Meet Alex

Images Captured by Leanne Liakos Photography

Meet Tiny Light Alex.  Alex
loves driving around with his Dad listening to “cool” music.  He also loves
to sing.  Several music teachers have told Alex's parents that he has
perfect pitch!

Alex was diagnosed with severe Autism at two-and-a-half years old.
His Mom had suspected that something was not quite right from the time Alex was
16 months old.  Alex had a few words that he spoke on occasion; he then
stopped responding to his name.  When his Mom noticed that he was no longer
reacting to his family members, she began researching.  Despite the fact
that her research kept coming to the word Autism, Alex's diagnosis
still came as
a shock.  They were devastated.  Because of the wait to see a
developmental pediatrician, they had lost a whole year.  "A whole year of
lost time when all of the 'experts' tell you how imperative early invention is.
Gone."  Alex's father was in shock and denial, hoping it was a misdiagnosis
and that they would find it to be something less debilitating.  This was a
period of transition for Alex's Mom.  She was armed with a year’s worth of
research, she was grieving, but now they had an official diagnosis,
meaning that
Alex could now get funding and could start therapy.

Alex can now do many of the things that they were once told he would
possibly never do.  He has loving relationships, he laughs at funny things,
feels remorse and last year even said 'I love you Mommy', unprompted.  He
had learned how to use a computer, and is great at using an IPhone and other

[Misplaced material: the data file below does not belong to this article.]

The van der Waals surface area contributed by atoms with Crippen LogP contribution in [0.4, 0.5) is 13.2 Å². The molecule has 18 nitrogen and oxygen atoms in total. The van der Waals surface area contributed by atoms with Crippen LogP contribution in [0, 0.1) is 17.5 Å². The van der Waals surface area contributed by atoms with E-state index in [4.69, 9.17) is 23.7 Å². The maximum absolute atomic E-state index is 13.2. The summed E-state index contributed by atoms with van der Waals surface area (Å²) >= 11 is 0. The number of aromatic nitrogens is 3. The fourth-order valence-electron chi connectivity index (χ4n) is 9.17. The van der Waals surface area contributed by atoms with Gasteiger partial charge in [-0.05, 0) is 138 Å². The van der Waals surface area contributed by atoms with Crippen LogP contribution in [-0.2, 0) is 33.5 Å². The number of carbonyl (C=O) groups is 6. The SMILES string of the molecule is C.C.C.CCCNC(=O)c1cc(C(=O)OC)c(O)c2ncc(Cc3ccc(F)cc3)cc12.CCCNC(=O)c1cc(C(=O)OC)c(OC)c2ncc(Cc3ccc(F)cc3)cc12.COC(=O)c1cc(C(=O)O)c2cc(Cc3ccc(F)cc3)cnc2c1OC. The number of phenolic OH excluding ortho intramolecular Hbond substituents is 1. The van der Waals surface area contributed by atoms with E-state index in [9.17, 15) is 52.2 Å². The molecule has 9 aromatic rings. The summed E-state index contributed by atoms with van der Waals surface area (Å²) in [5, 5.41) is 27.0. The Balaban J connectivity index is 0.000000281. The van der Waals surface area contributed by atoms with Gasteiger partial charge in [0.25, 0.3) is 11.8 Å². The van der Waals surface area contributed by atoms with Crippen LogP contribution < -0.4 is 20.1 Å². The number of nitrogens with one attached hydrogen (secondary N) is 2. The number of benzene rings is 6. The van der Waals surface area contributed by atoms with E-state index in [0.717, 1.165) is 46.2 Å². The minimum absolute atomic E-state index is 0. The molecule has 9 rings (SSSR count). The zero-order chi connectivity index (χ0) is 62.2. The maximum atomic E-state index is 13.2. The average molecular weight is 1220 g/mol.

touch screens.

Things are still difficult for this family.  Alex is prone to
meltdowns, and often needs to be carried away when this happens.  He can be
very impulsive, making restaurants tricky; Alex will often get up and start
eating food off of other tables.  His parents live in fear that he will
leave the house and get lost.  In a way this journey has been hardest on
Alex's Dad who dreamed of teaching his son life experiences and playing sports
together.  "Even though there are special little moments and milestones
here and there, everyday you live with and look at your beautiful child, whom
you had all of these wonderful plans for, and everyday you are reminded of what
could have been and may never be for him."

There are many therapies out there.  Alex's parents want to stress the
following to parents who have kids with Autism: you have to remember that what
the experts say to do isn't always the right thing for your child.  You are
your child's best advocate.  Alex's parents hope that Alex will be able to
fully communicate one day and that he will be able to work to decrease his
frustration.  "We hope that he will have meaningful friendships and that he
will have lots of people in his life who are true friends.  I hope he is
able to love and be loved.  I just want him to be happy."

Story by Angela Stephen-Dewhurst